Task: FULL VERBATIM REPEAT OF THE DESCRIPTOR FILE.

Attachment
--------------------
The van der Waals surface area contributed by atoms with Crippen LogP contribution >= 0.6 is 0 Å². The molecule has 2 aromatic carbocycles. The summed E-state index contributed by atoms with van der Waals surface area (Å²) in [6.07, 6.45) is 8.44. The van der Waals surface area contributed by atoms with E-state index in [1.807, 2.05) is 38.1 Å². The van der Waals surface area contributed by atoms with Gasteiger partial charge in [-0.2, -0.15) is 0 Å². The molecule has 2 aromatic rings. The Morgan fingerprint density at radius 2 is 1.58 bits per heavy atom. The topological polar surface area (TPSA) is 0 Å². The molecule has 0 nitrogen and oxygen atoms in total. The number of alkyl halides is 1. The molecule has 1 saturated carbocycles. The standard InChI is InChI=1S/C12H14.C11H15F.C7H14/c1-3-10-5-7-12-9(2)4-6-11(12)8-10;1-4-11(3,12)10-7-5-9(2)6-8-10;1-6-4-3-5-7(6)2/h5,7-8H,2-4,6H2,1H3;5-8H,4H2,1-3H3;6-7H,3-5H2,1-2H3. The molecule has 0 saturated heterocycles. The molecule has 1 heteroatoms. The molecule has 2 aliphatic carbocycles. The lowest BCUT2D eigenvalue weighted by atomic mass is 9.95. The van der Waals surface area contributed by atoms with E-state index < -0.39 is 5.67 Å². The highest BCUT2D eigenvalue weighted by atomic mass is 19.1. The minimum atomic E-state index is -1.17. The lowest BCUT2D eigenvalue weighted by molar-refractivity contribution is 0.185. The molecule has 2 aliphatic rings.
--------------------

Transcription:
The van der Waals surface area contributed by atoms with Crippen LogP contribution >= 0.6 is 0 Å². The molecule has 2 aromatic carbocycles. The summed E-state index contributed by atoms with van der Waals surface area (Å²) in [6.07, 6.45) is 8.44. The van der Waals surface area contributed by atoms with E-state index in [1.807, 2.05) is 38.1 Å². The van der Waals surface area contributed by atoms with Gasteiger partial charge in [-0.2, -0.15) is 0 Å². The molecule has 2 aromatic rings. The Morgan fingerprint density at radius 2 is 1.58 bits per heavy atom. The topological polar surface area (TPSA) is 0 Å². The molecule has 0 nitrogen and oxygen atoms in total. The number of alkyl halides is 1. The molecule has 1 saturated carbocycles. The standard InChI is InChI=1S/C12H14.C11H15F.C7H14/c1-3-10-5-7-12-9(2)4-6-11(12)8-10;1-4-11(3,12)10-7-5-9(2)6-8-10;1-6-4-3-5-7(6)2/h5,7-8H,2-4,6H2,1H3;5-8H,4H2,1-3H3;6-7H,3-5H2,1-2H3. The molecule has 0 saturated heterocycles. The molecule has 1 heteroatoms. The molecule has 2 aliphatic carbocycles. The lowest BCUT2D eigenvalue weighted by atomic mass is 9.95. The van der Waals surface area contributed by atoms with E-state index < -0.39 is 5.67 Å². The highest BCUT2D eigenvalue weighted by atomic mass is 19.1. The minimum atomic E-state index is -1.17. The lowest BCUT2D eigenvalue weighted by molar-refractivity contribution is 0.185. The molecule has 2 aliphatic rings.